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    So, this is such an interesting topic I cannot ignore a response. No, I did not see the Hollywood version of something being blasted 10 feet the other way. And, in the condition the already shot deer was in - it didn't leap.

    I suppose I struggle most with the concept of taking a bowling pin to demonstrate this effect. A bowling pin doesn't have four legs, nor was it previously shot. It's center of gravity is also likely much lower and the base it rests on is likely a bit more stable. So, that in itself is a rather invalid comparison, IMHO. Yes, I agree that every action has an opposite and equal reaction - but one variant I never hear about is the fact that a shooter is prepared for the force exerted and the shotee is not...think there's a difference there?

    Consider two triangles of equal weight and mass... one of those triangles is sitting on it's fattest base...the other is sitting on it's point. When hit with equal force, say from a .357 magnum...will they both have the exact same reaction? Also, will the shooter have the same reaction as both? Not overly scientific here - but I'm not sure all claims can be validating by a bowling pin...and I simply don't buy the shooter experiencing the same reaction simply because the act of being prepared isn't factored into the equation...

    I'd like to hear more thoughts on this one!
     
  13. JoeOU1

    JoeOU1 XDTalk 2K Member

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    There's not a "deer rifle" (typical calibers that are legal for deer hunting) out there that have less energy than any .357 Magnum round ever made. Many of which have 2-6 times the energy of a typical .357 Mag load. Many that deliver more energy at 500 yards than a .357 at the muzzle. I have shot many deer and hogs and with many different rounds, that all make the .357 look like a pop gun and they DO NOT pick deer up off of the ground and throw them. Will a .357 kill a deer? Yes. Is it a good choice? Not really. If it's all you have, then by all means. But, if you are wanting to hunt deer with a handgun, there are many more rounds better suited.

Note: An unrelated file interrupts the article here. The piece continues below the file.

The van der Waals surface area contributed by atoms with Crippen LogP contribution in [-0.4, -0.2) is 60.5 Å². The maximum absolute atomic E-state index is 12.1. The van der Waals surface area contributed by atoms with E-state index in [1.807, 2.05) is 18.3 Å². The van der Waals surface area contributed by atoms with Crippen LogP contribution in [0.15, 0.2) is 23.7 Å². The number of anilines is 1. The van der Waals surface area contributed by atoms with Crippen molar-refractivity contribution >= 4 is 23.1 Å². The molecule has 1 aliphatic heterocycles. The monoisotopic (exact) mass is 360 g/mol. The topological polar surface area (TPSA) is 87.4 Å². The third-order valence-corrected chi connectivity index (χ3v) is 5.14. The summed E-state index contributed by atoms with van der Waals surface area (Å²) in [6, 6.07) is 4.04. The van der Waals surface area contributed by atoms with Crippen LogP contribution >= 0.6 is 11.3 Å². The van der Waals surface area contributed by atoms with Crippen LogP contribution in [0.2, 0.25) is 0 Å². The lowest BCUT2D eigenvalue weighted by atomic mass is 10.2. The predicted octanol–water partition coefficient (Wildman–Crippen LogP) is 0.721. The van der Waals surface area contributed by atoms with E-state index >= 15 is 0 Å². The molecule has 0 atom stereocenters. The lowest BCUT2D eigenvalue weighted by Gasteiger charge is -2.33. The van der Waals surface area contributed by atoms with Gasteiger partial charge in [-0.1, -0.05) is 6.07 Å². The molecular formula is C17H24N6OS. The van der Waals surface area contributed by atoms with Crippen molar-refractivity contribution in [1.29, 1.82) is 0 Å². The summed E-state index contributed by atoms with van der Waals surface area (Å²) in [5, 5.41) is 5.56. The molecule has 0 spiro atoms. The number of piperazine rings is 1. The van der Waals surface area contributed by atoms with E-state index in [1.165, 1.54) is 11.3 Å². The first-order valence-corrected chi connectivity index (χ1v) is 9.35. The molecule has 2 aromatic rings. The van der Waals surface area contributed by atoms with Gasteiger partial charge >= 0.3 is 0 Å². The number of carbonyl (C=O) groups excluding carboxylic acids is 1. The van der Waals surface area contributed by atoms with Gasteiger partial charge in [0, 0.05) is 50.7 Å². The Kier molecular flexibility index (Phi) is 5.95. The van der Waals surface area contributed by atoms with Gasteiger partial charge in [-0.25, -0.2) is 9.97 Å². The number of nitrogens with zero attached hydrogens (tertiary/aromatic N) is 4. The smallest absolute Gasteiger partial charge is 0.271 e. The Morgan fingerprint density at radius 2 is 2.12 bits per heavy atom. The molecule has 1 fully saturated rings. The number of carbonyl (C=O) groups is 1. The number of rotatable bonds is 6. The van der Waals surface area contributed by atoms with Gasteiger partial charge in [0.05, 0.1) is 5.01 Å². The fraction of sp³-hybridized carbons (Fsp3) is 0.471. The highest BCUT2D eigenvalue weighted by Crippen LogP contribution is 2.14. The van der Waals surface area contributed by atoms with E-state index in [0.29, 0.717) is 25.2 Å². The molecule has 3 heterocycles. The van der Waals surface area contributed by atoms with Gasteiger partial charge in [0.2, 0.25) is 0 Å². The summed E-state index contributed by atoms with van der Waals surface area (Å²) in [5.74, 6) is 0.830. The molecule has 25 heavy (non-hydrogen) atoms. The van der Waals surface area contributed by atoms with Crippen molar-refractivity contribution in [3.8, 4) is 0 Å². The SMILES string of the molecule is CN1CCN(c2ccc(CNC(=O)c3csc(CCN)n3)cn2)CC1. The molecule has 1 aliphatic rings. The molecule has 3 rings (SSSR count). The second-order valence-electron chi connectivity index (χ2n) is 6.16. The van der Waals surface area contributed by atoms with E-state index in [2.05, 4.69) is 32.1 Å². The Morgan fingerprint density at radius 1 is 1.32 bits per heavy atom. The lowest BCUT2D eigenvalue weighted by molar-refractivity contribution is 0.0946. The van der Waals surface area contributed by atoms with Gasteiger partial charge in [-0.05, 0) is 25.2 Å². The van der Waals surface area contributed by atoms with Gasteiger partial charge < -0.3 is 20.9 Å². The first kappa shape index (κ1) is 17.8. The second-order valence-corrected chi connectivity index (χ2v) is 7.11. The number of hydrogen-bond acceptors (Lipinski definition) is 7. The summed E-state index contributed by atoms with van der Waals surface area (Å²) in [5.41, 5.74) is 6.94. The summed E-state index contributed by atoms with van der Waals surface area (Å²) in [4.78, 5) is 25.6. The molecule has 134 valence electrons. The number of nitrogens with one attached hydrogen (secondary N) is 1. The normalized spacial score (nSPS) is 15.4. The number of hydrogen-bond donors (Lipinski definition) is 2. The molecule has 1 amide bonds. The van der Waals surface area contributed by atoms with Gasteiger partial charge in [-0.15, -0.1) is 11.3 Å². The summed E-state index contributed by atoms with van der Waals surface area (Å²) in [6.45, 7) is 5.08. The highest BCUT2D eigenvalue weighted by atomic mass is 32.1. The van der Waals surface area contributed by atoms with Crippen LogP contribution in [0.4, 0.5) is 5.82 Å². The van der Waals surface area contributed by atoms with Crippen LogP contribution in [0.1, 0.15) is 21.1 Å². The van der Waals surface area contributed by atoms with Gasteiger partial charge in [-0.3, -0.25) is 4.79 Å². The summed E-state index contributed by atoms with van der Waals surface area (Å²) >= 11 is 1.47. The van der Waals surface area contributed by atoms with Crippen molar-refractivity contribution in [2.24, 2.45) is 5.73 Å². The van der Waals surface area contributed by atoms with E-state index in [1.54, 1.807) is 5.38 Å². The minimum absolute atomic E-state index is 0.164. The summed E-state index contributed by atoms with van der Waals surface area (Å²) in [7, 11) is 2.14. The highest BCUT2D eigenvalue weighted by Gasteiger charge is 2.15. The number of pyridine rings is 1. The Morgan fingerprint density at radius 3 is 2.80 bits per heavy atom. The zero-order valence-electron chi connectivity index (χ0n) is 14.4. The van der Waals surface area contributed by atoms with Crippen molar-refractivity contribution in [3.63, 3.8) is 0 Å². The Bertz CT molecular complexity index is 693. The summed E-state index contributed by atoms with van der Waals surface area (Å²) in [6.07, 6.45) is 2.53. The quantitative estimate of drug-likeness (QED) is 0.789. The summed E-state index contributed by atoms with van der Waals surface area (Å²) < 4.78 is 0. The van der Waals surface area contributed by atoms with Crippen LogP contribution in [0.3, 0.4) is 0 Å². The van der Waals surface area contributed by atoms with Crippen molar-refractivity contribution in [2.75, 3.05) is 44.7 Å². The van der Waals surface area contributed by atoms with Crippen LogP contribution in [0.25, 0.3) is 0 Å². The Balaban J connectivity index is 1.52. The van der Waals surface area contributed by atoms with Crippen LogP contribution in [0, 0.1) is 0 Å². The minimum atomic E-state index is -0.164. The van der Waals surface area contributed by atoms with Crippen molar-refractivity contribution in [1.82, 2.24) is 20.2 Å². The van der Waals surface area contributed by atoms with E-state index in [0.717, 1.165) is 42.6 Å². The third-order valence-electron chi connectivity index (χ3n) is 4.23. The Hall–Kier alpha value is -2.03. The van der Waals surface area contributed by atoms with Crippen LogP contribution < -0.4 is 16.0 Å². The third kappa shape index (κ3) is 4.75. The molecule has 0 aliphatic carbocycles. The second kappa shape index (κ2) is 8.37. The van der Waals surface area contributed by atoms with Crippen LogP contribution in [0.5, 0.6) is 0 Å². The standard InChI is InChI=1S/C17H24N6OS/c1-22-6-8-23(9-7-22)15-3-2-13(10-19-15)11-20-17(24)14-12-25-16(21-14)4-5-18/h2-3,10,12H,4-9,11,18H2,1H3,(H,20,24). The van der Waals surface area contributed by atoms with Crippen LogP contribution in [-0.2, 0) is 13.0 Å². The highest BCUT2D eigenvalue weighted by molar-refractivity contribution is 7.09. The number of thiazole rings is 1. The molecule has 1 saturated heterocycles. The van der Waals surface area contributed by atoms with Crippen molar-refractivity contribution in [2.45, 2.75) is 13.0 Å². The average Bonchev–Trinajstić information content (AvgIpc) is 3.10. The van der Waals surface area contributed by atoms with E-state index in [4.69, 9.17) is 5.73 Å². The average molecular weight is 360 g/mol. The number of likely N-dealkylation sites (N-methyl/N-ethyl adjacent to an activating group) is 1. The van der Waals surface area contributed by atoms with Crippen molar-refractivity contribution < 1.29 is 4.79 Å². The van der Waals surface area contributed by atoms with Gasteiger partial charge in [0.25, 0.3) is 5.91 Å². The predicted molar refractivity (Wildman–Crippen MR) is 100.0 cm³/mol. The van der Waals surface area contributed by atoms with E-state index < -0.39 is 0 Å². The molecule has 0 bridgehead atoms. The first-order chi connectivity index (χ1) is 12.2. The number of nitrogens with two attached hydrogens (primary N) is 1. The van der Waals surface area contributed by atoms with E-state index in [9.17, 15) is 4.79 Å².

14. Cuda66

    Cuda66 XDTalk 10K Member

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    As I said earlier, it's more likely you saw the deer's reaction to the strike--when something hurts you, you instinctively move away, no?

    Another example: I used to have some silhouette targets made out of 7/8" boiler plate; each weighed upwards of 100 pounds. They were hung off chains, and were free swinging.

    A 9mm wouldn't even move them. A .357 or a .45 would barely move it. A .44 mag would move it less than an inch, for maybe one or two swings. Now, these are soft plates, and I'd only use lead bullets--the bullets were pretty much dumping all their energy on the strike.

    However, walk up to it and gently push it with your hand, and it would swing easily.

    People think that 500ft/lbs is an incredible amount of force--it really isn't.

    Bullets don't knock large, heavy objects over on the sheer power of the strike. It is very, very simple physics.
     
  15. dw32005

    dw32005 XDTalk 1K Member

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    Have to agree with cuda on this one. Have shot many of deer with things more powerful then a 44, and have never seen a deer go back.